Optimism on a better property market rules The New Year

The year that passed gave the positive tidings to be upbeat in the New Year. The forecasts are unanimous there will be better growth and more supply of housing properties.

Property pundits are emphatic that house prices will go up in 2014. A tinge of anxiety also persists on the possible impact of rising interest rates on buy-to-let landlords. The year that passed, 2013, saw a momentum in property sector marked by rising prices in the band from 3.5 to 6 per cent if all the indices are to be believed.

Hope is that 2014 will be positive yet different from the previous year. Despite the commonality of soaring house prices the silver lining will be a drastic improvement in the supply side with more housing stocks in the market.

Growth Projections

Strutt & Parker are on record that price growth in 2014 will be sensitive to the prevailing political expectations and 2015 can be the same.

The estimate of the National Institute of Economic and Social Research (NIESR) is that house prices will go up by 5 per cent in 2014. For Hamptons the figure is 6 per cent, whereas Savills is a bit liberal at 6.5 per cent.

The long forecast of five-year and beyond sees 2016 as a crunch time in the property market. It sees a housing bubble in the making, but refrains from calling a crash outright. The expected rise in interest rates may hamper affordability and hit price growth to 3 or 4 per cent to be in pace with inflation. In such a scenario even London property prices will slow down. Savills is forecasting price rise of 8.5 per cent in 2014 and then prices sliding to just 2 per cent in 2017.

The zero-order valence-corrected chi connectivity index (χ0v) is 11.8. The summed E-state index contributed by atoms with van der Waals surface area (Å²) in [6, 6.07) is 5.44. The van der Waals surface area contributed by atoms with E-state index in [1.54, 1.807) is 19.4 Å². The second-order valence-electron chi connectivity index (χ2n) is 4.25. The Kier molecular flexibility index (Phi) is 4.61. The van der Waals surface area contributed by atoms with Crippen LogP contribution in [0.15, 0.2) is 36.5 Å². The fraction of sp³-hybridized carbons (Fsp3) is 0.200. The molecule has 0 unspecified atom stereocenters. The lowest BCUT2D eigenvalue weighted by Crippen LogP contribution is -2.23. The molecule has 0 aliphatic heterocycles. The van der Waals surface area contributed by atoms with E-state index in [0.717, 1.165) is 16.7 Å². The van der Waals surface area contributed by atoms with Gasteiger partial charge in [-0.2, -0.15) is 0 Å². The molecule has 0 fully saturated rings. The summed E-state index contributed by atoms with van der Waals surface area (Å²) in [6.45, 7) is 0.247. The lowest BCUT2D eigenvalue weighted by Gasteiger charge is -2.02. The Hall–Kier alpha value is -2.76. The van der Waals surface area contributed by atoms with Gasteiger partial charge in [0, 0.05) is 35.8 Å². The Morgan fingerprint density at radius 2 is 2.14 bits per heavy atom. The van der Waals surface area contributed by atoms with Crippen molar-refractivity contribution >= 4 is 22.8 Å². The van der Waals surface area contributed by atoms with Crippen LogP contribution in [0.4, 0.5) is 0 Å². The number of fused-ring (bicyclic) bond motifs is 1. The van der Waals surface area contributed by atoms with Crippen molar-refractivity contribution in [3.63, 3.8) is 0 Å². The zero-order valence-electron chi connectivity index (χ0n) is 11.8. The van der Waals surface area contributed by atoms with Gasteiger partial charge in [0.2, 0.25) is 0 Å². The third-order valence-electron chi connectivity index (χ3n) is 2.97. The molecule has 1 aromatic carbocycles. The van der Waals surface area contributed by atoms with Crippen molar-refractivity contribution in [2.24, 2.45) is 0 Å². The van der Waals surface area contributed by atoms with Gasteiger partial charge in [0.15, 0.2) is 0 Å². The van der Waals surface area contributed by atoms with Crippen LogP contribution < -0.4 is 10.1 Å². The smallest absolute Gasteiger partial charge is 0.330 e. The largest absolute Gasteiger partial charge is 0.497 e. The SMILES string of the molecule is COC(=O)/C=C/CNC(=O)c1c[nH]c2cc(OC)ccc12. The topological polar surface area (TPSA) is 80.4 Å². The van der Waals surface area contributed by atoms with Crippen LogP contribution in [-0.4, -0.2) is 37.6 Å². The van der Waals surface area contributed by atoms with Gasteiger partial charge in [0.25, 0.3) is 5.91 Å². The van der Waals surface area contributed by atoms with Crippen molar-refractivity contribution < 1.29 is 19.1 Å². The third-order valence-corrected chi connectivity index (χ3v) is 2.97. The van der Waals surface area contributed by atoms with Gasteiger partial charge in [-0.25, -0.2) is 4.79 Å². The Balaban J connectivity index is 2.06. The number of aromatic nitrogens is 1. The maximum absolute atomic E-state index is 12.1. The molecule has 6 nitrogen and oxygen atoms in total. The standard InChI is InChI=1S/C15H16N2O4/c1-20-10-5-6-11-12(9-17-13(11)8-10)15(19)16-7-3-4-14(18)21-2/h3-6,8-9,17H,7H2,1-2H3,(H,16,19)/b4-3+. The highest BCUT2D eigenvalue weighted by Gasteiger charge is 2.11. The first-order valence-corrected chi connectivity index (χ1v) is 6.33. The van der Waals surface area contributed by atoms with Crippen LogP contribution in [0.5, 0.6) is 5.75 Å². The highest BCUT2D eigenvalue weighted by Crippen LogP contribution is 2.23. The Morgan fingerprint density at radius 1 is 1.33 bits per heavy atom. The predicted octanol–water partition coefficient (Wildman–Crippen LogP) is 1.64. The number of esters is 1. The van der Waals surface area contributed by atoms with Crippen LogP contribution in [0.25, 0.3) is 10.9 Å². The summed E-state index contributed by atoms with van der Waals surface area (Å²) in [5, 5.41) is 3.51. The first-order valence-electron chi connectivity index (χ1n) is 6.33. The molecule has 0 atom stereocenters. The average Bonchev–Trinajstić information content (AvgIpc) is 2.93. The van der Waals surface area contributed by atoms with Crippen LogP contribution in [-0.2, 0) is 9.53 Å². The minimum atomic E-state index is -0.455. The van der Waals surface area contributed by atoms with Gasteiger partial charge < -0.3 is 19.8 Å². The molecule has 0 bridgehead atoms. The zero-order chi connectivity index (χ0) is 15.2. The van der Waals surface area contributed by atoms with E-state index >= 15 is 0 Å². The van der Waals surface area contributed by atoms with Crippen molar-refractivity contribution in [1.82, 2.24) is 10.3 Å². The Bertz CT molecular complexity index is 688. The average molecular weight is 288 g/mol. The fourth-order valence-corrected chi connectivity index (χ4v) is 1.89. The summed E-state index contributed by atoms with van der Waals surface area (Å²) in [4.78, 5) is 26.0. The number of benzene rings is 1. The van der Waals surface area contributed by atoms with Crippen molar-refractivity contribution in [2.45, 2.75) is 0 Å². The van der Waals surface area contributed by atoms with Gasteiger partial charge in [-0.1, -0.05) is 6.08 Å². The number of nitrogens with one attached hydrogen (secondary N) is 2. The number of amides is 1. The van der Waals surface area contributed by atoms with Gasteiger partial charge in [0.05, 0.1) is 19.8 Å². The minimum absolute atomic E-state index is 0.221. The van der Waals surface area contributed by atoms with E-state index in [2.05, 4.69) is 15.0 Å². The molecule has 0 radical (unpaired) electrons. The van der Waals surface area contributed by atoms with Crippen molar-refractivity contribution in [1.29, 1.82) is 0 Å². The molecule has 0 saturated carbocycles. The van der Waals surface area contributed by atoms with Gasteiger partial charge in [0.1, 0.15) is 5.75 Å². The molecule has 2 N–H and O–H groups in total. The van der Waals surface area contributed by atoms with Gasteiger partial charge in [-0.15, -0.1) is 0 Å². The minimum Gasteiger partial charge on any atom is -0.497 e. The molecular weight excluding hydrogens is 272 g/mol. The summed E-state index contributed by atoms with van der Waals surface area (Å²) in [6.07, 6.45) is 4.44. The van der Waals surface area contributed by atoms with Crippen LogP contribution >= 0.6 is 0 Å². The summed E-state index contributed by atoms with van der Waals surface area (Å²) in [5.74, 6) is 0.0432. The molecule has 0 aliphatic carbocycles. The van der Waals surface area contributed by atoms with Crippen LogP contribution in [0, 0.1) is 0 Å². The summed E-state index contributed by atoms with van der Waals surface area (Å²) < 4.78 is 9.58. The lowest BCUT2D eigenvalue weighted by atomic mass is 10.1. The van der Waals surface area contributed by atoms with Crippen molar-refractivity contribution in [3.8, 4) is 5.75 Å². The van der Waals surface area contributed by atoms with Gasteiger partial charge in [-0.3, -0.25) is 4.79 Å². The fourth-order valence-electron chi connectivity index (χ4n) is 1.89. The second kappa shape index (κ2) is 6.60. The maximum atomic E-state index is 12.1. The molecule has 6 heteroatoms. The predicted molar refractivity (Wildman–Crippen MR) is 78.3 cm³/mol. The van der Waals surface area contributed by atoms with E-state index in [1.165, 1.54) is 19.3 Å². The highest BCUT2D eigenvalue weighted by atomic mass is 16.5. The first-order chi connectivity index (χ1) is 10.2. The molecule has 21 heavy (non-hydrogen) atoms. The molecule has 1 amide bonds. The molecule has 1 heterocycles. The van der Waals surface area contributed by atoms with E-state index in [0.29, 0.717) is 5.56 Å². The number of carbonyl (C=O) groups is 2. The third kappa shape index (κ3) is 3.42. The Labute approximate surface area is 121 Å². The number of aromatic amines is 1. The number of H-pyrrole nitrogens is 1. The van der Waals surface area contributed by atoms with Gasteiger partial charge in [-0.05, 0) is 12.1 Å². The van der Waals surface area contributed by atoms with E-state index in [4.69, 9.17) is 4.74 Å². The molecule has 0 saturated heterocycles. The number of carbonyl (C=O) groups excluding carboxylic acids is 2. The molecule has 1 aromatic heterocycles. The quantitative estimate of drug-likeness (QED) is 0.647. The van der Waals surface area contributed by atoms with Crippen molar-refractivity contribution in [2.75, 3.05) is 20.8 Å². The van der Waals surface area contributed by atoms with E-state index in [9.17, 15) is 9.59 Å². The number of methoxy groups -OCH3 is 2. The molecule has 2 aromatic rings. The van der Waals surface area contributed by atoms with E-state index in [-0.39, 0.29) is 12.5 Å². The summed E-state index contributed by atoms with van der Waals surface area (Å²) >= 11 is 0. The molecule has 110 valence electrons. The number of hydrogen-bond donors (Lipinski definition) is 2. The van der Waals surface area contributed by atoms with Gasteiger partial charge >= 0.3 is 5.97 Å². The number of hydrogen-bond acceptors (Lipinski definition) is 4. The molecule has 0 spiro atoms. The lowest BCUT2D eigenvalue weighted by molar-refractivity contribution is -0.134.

Buy-to-let investors

Even if the forecasts are accurate landlords still have reasons to be happy as they have seen crashing property values by at least 25 per cent, since 2007.

Forecasts suggest price surge of 20-30 per cent depending on the market value of an area. The interest rates are set to go up from 2015/2016 and the property forecast can help landlords to work out what is best and exit before interest rates surge or hang on to manage higher mortgage in return for capital growth.

It is not mere price growth that is making good news. Those looking into buy-to-let for the first time or seasoned landlords planning to expand, news of more housing stock becoming available can be a matter of cheer. That is why Hampton says a 9 per cent increase in sales is in cards while Savills suggests a 15 per cent jump in sales will be inevitable.

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